Ukraine seeks energy majors for Black Sea exploration
Ukraine has launched its second round of hydrocarbon exploration tenders of this year, stepping up efforts to cut down on expensive Russian natural gas imports.
To do that, the nation will have to boost domestic production with the investment and know-how of the world’s largest energy companies.
According to a June 2 announcement in the Uryadovy Kuryer government newspaper, an Aug. 2 deadline has been set for bids to explore for natural gas and oil in two vast offshore fields on Ukraine’s Black Sea coast.
The 16,700 square kilometers Skifska and 13,600 square kilometers Foroska fields are located off Ukraine’s Crimean peninsula.
Ukrainian officials and industry insiders said they expect bids from the world’s largest energy companies, the likes of Shell, ExxonMobil, China’s Sinopec, Italy’s Eni, Austria’s OMV, Brazil’s Petrobras and France’s Total.
The new tenders come weeks after Ukraine chose US-based Chevron and Royal Dutch Shell as winning bidders in two multibillion-dollar onshore exploration projects. Those deals are expected tap the nation’s shale gas reserves, believed to be the fourth largest in Europe.
The offshore exploration projects could also involve billions of dollars of investment.
The winning bidders are expected pay an upfront premium of at least $300 million to Ukraine’s government, an official source said. Should commercially viable hydrocarbons be found, Ukraine’s government seeks no less than a 20 percent share of it for domestic use.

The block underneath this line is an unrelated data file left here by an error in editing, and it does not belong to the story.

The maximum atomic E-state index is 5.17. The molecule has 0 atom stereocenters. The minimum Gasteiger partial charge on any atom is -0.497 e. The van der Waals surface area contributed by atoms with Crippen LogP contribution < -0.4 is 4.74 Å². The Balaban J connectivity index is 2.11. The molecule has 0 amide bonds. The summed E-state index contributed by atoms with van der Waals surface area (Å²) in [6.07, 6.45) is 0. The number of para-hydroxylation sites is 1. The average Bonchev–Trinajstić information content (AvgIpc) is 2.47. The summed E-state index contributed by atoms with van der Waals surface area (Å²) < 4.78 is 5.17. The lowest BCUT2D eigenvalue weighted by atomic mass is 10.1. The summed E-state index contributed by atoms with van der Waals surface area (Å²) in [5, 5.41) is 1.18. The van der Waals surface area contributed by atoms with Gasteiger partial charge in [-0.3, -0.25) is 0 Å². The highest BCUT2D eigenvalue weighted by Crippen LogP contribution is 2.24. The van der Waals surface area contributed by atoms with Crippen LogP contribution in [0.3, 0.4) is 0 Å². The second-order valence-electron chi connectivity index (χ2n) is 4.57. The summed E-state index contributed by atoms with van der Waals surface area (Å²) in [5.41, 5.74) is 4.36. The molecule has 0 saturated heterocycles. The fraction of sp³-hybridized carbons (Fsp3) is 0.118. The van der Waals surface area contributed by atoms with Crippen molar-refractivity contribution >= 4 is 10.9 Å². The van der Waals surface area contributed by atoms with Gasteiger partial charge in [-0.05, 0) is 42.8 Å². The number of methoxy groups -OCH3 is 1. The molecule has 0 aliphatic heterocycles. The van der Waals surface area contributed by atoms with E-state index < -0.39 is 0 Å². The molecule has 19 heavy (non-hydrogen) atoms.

Citing government estimates, Kyiv-based investment bank Dragon Capital said annual production from the Skifska and Foroska fields may “peak at 3-4 billion cubic meters and 2-3 billion cubic meters, respectively. With water depths in these areas reaching 1,500 meters, we think commercial development of these fields can realistically start in 7 to 8 years.”
Investors will not be required to sell their share of hydrocarbons on Ukrainian turf. But this option is likely to be attractive given the prices Ukraine is currently paying for Russian gas imports.
Ukrainian President Viktor Yanukovych has during his first two years in power repeatedly criticized import prices charged by Russia’s Gazprom as unfairly high. He has also pointed the blame at his bitter rival, jailed opposition leader Yulia Tymoshenko. As prime minister in 2009, she brokered the current supply agreement with Russia.
Unsuccessful in convincing Gazprom to renegotiate the gas supply contract, Yanukovych’s government has stepped up efforts to boost domestic hydrocarbon production by luring in investment from the world’s top energy companies.
Experts have described the planned exploration projects as a paradigm shift for Ukraine, whose price disputes with Moscow have twice since 2006 triggered supply disruptions to Europe.
The projects mark the first major attempts by Kyiv to break its heavy dependence on Russian fuel imports by luring major investors into a murky but promising energy sector which that has long been dominated by domestic and Russian groups.
The hope is that the new on- and off-shore exploration projects will help sharply cut down on roughly 40 billion cubic meters of annual gas imports from Russia at prices described by Ukraine as onerous.
Ukrainian officials have described the offshore and onshore exploration projects are part of a broader aim to achieve energy independence through 2020 by both boosting domestic production and improving energy efficiency.